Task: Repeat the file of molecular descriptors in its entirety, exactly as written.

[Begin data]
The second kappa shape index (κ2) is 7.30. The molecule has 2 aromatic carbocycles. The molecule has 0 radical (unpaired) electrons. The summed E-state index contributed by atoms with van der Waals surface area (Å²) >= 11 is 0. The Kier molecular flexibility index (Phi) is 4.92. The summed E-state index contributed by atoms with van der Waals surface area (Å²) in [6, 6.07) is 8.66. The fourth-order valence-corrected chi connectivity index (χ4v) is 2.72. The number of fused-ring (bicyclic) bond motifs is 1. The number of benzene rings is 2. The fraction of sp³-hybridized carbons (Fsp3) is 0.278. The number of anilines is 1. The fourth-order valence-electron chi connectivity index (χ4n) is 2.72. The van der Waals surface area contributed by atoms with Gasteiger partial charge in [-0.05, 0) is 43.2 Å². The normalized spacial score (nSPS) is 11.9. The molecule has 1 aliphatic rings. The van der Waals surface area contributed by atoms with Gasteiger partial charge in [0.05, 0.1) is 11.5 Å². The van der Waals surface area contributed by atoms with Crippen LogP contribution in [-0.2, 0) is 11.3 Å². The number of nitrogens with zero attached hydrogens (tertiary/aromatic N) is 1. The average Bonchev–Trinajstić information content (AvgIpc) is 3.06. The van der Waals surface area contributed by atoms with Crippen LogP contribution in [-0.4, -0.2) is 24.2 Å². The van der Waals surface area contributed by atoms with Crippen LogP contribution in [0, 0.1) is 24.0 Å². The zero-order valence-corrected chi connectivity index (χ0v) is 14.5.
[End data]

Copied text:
The second kappa shape index (κ2) is 7.30. The molecule has 2 aromatic carbocycles. The molecule has 0 radical (unpaired) electrons. The summed E-state index contributed by atoms with van der Waals surface area (Å²) >= 11 is 0. The Kier molecular flexibility index (Phi) is 4.92. The summed E-state index contributed by atoms with van der Waals surface area (Å²) in [6, 6.07) is 8.66. The fourth-order valence-corrected chi connectivity index (χ4v) is 2.72. The number of fused-ring (bicyclic) bond motifs is 1. The number of benzene rings is 2. The fraction of sp³-hybridized carbons (Fsp3) is 0.278. The number of anilines is 1. The fourth-order valence-electron chi connectivity index (χ4n) is 2.72. The van der Waals surface area contributed by atoms with Gasteiger partial charge in [-0.05, 0) is 43.2 Å². The normalized spacial score (nSPS) is 11.9. The molecule has 1 aliphatic rings. The van der Waals surface area contributed by atoms with Gasteiger partial charge in [0.05, 0.1) is 11.5 Å². The van der Waals surface area contributed by atoms with Crippen LogP contribution in [-0.2, 0) is 11.3 Å². The number of nitrogens with zero attached hydrogens (tertiary/aromatic N) is 1. The average Bonchev–Trinajstić information content (AvgIpc) is 3.06. The van der Waals surface area contributed by atoms with Crippen LogP contribution in [-0.4, -0.2) is 24.2 Å². The van der Waals surface area contributed by atoms with Crippen LogP contribution in [0, 0.1) is 24.0 Å². The zero-order valence-corrected chi connectivity index (χ0v) is 14.5.